As I hack my way through a tangly jungle that some owner at some time must have thought would make a nice garden, it dawns on me that "guerilla" is quite a misnomer when talking about dropping a few sunflowers in a traffic circle. As a gang of raspberry bushes and thistles claw at me and jeer at the pathetic skiff of berries barely covering the bottom of my bowl, I realize that this is a war and I'm not the United States. I'm not even France.
For example, I don't have garden gloves, a layer of delicately flowered cotton to protect my manicured hands from the soil. In my defence, I don't think they would last long out here in the trenches of the dandelion farm, where the plant life must have long ago given up on human intervention and has since developed its own defences against the deer. By defences I mean long, spiky thorns akin to pirhana teeth or prison shanks. Gardening gloves! Please. Hockey gloves, now that would be more like it.
I also don't have pruning shears and, apparently, neither did the people who owned this place before me. Or the ones before that.
And although they're not common stock in a garden shop, I could use a hard hat and chain saw as I battle my way through the raspberry forest.
An hour, about a thousands scratches and puncture wounds, and a couple pints of blood later, I have a quart of raspberries and emerge from the garden leaning slightly toward the hate side in my love-hate relationship with Nature.
As tempting as it is to collapse into the hammock and reward my hard work by downing a quart of fresh raspberries, I stick to the plan to can the berries so I'll have them to enjoy as the snow flies this winter.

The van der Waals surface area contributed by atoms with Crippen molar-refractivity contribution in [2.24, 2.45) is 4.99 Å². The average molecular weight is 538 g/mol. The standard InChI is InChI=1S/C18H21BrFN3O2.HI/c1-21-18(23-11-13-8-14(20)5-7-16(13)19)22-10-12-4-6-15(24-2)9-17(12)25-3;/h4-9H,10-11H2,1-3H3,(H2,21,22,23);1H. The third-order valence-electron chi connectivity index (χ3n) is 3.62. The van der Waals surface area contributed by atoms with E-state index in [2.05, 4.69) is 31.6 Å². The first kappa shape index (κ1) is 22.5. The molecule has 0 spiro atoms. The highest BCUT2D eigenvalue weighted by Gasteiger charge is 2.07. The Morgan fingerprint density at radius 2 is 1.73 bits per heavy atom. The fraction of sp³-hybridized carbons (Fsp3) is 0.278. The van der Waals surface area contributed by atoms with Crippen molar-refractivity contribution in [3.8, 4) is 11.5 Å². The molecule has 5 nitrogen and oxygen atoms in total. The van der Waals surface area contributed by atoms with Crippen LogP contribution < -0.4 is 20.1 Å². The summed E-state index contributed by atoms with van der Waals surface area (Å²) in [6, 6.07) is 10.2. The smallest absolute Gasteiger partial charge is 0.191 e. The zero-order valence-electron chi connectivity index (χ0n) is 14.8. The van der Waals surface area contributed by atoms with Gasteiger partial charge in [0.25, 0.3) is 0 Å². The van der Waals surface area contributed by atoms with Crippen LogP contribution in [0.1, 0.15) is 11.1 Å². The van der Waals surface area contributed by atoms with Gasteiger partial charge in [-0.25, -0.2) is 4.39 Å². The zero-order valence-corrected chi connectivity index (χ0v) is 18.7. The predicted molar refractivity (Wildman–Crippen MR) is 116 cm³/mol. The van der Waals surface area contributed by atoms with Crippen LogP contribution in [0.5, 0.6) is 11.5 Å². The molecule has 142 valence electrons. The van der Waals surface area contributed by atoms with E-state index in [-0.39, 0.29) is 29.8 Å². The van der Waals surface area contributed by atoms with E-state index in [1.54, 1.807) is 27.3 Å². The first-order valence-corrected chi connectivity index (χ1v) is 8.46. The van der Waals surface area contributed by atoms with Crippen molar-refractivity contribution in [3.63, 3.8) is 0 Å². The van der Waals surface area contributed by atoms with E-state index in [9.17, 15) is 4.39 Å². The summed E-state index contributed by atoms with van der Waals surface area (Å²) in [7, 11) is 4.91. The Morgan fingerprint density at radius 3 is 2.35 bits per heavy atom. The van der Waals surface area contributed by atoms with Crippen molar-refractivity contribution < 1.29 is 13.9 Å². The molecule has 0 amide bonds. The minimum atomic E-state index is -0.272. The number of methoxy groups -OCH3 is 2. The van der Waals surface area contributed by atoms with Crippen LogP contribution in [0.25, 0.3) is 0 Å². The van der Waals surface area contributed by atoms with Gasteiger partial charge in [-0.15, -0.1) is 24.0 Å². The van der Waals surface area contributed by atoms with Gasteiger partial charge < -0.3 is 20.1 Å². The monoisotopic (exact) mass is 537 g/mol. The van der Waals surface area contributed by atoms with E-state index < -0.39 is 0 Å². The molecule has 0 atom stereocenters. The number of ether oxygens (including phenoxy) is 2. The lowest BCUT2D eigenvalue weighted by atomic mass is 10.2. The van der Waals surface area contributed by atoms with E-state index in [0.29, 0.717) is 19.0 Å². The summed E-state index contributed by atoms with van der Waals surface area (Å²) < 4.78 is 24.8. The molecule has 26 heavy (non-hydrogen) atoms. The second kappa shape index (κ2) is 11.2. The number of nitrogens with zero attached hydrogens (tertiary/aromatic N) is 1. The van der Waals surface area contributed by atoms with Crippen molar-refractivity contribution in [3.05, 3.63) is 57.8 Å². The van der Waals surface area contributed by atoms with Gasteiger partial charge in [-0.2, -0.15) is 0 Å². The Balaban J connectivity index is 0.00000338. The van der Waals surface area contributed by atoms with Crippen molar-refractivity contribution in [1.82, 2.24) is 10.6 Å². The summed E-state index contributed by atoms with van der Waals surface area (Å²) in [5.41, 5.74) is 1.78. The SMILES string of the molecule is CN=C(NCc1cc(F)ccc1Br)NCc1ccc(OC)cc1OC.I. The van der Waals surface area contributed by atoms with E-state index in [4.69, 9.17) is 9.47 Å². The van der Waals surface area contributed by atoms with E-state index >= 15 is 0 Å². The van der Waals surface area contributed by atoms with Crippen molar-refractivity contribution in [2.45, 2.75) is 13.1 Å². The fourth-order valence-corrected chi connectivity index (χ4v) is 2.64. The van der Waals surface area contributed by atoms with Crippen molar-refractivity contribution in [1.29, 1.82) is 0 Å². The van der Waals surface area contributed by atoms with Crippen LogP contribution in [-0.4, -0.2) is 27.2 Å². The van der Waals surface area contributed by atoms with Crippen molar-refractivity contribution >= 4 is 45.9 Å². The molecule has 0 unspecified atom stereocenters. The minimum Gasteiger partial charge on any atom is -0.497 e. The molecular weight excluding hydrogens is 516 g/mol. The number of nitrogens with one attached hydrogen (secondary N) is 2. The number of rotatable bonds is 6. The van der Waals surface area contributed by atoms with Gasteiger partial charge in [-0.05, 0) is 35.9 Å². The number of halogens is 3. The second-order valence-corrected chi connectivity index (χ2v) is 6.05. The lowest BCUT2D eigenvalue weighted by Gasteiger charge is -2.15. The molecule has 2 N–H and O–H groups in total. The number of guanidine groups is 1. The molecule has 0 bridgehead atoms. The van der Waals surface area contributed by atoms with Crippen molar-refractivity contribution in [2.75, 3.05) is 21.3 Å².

My mother, despite decades of dedicated refusal to relive her childhood with these kind of tedious farm chores, is a fount of knowledge on canning. Forgive me, Mom, if I'm wrong but I'm pretty certain that in the 38 years of our acquaintance I have NEVER seen you sterilizing canning jars or processing berries, vegetables or food products of any kind for canning. But I follow her instructions, and voila! Several very tiny jars of raspberry coulis that I hope don't mould by January.
Pearl's Next-to-Fresh Raspberries:
Bring one cup sugar and one cup water to a boil to make a light syrup. Add raspberries and cook until raspberries break down and liquid reduces to a syrup consistency. Sugar to taste.
Sterilize jars and lids in boiling water. Fill jars, leaving room at the top, and tighten lids to hand tight.
Immerse sealed jars in boiling water, making sure they are totally emersed, and boil for at least 20 minutes. Do not set the jars on the bottom of the boiling pot - if you don't have a canning pot then line the bottom of the pot with spare jar lids and set the jars on those.
Remove from heat and let cool. You'll hear a "pop" if the jars seal properly.